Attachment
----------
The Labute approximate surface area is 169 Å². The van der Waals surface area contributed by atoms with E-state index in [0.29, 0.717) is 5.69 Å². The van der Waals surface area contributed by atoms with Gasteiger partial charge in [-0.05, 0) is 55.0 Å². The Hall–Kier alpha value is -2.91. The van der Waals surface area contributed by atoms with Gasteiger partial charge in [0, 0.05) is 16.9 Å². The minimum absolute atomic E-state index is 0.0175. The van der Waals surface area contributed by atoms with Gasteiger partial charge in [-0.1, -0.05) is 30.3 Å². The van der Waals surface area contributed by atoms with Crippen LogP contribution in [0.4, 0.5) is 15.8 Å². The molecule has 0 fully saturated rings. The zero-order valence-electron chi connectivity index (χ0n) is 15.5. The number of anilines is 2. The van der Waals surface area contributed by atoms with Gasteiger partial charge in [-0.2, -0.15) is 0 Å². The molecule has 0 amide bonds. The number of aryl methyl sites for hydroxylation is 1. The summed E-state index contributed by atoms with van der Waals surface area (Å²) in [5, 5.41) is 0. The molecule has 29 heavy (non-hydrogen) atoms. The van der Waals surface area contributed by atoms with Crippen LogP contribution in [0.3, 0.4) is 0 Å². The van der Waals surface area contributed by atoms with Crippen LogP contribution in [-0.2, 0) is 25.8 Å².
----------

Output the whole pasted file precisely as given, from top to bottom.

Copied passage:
The Labute approximate surface area is 169 Å². The van der Waals surface area contributed by atoms with E-state index in [0.29, 0.717) is 5.69 Å². The van der Waals surface area contributed by atoms with Gasteiger partial charge in [-0.05, 0) is 55.0 Å². The Hall–Kier alpha value is -2.91. The van der Waals surface area contributed by atoms with Gasteiger partial charge in [0, 0.05) is 16.9 Å². The minimum absolute atomic E-state index is 0.0175. The van der Waals surface area contributed by atoms with Gasteiger partial charge in [-0.1, -0.05) is 30.3 Å². The van der Waals surface area contributed by atoms with Crippen LogP contribution in [0.4, 0.5) is 15.8 Å². The molecule has 0 fully saturated rings. The zero-order valence-electron chi connectivity index (χ0n) is 15.5. The number of anilines is 2. The van der Waals surface area contributed by atoms with Gasteiger partial charge in [-0.2, -0.15) is 0 Å². The molecule has 0 amide bonds. The number of aryl methyl sites for hydroxylation is 1. The summed E-state index contributed by atoms with van der Waals surface area (Å²) in [5, 5.41) is 0. The molecule has 29 heavy (non-hydrogen) atoms. The van der Waals surface area contributed by atoms with Crippen LogP contribution in [0.3, 0.4) is 0 Å². The van der Waals surface area contributed by atoms with Crippen LogP contribution in [-0.2, 0) is 25.8 Å².